US involvement in the Vietnam War was well-entrenched and under heavy scrutiny by the time the Pentagon Papers were published in 1971. United States Secretary of Defense Robert McNamara and the State Department commissioned the study in 1967 on the political and military involvement in the Vietnam War. Going all the way back to 1945, the study assessed the origins of the war, contained secrets about why America continued fighting in Vietnam, revealed government actions taken during the conflict, and uncovered lies they'd told the American people about the war itself. Government insider Daniel Ellsberg, once a supporter of the US presence in Vietnam, took it upon himself to reveal the governments' lies to the public.
The task force that carried out the study was made up of 36 people, including Ellsberg for a time, and produced a 4,000 page, 47 volume document after 18 months. Called the "Report of the Office of the Secretary of Defense Vietnam Task Force," the findings from the study were highly classified until Ellsberg released photocopies to the media in 1971.
By publishing the Pentagon Papers, Washington Post and New York Times reporters - among others - not only used military strategist Ellsberg's documents to expose many of the dirty little secrets of the war but also set a precedent for the freedom of the press. The June 1971 case of The New York Times vs. the United States quickly ruled in the publication's favor, citing the First Amendment. Ellsberg and collaborator Anthony Russo were tried under the Espionage Act for leaking the papers, but the case was ruled a mistrial once it was revealed Ellsberg had been wiretapped and spied on by the government. The release of the Pentagon Papers also set up Richard Nixon for a fabulous fall from grace as he tried to save the reputation of the presidency and the US in the process.
The Pentagon Papers exposed the role the US played in the overthrow and assassination of Ngo Dinh Diem on November 2, 1963. The US had been "advising" the South Vietnamese up until Diem's demise, but his death prompted a much larger role for the US in the region. After President John F. Kennedy was assassinated on November 22, 1963, President Lyndon B. Johnson continued his policy of increasing US participation in the war.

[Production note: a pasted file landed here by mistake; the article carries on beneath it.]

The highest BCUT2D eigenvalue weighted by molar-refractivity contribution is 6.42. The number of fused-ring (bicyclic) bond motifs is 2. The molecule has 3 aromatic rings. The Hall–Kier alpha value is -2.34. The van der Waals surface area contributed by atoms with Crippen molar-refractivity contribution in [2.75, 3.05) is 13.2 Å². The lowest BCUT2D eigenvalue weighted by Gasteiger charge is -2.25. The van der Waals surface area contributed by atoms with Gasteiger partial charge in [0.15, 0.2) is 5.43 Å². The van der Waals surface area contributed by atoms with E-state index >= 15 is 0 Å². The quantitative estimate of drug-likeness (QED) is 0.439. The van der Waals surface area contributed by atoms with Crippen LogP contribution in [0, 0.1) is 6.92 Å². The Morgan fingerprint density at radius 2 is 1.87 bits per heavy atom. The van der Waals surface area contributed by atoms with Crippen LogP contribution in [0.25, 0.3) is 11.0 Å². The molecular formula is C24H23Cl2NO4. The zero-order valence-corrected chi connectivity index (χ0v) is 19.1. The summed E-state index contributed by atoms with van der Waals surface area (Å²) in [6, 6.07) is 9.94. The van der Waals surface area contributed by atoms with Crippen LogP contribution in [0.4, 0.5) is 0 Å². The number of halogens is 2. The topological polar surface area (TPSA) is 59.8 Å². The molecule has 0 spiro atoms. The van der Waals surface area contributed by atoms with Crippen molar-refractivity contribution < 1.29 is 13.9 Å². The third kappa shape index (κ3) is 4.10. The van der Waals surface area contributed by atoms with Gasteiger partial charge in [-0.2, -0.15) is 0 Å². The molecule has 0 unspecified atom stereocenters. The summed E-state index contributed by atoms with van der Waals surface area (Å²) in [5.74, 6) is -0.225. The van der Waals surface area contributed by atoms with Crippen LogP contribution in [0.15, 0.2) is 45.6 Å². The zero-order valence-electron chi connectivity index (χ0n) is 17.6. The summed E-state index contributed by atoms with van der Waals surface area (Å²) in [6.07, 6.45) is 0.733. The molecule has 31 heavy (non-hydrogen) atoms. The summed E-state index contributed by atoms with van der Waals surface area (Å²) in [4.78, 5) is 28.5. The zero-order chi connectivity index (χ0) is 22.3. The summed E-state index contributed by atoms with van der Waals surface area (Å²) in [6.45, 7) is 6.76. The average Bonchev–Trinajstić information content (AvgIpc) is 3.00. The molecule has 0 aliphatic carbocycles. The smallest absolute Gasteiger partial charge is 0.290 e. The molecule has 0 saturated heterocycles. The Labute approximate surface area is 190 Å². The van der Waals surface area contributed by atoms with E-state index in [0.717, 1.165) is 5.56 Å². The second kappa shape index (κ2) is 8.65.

According to the Pentagon Papers, the US government knew much more about the insurgency, the coup, and the actions against Diem - a Catholic leader - by the Buddhist majority.
In August 1963, the Kennedy Administration sent another, more forceful message to the coup plotters, saying that the US would support the coup if it had a high chance of succeeding, but the participation of U.S. forces would not be permitted.
In October, Diem was told to resign by the leaders of a coup against him, including his own generals, and was later captured and killed. The US had been aware of the coup, but the assassination was not part of the plan.
On August 4, 1964 - the day Daniel Ellsberg started working for the Department of Defense - President Lyndon B. Johnson announced that the North Vietnamese had attacked two US destroyers in the Gulf of Tonkin two days prior. The Gulf of Tonkin incident was used as a justification for war, and President Johnson took it to Congress to get the Gulf of Tonkin Resolution passed, funding an increased US presence in Vietnam.
The problem was the Gulf of Tonkin incident didn't take place the way the President Johnson and his advisors, especially Secretary of Defense Robert McNamara, presented it. Perhaps due to miscommunication or out of desperation, the facts behind the Gulf of Tonkin incident reveal that the US destroyers may not have been the targets of the North Vietnamese on that day in August and, without question, a second attack that the US claimed happened never took place.
President Lyndon B. Johnson told the American public that the US sought "no wider war" and that he would not send troops into Cambodia and Laos, but he did.
Between July 1970 and February 1971, according to the Pentagon Papers, US planes conducted 3,634 tactical air strikes to help support Cambodian government forces. These attacks were disguised as having been carried out in South Vietnam.
Revelations about President Johnson's actions continued. He built up a covert war and moved toward overt war a full year before the public was told. He bombed North Vietnam in 1965 even though the intelligence community told him that it would have no effect.
According to Erwin N. Griswold, the Solicitor General of the United States, there were 11 classified facts in the Pentagon Papers; in the larger "Report of the Office of the Secretary of Defense Vietnam Task Force" there were "drop dead" secrets. A separate document including 17 "irreparably damaging secrets" was submitted to a court in New York state, all intended to keep the restraining orders against the media in place.
Griswold claimed that the names of CIA agents still in the field would be exposed, Russia would gain access to the US agenda in Southeast Asia, South Vietnam would be increasingly vulnerable, and the US communication network in the region would be compromised, among other assertions.
What they didn't want the public to know, however, was more about what role the US had played in the war as it developed. When the French were the colonial power in Indochina, President Harry S. Truman and the US had supported their efforts and ignored their warnings after the French defeat at Dien Bien Phu in 1954. The report discussed how Presidents Dwight D. Eisenhower and John F. Kennedy had intervened to prevent a Communist takeover of South Vietnam and escalated a policy of “limited-risk gamble” to one of “broad commitment," respectively.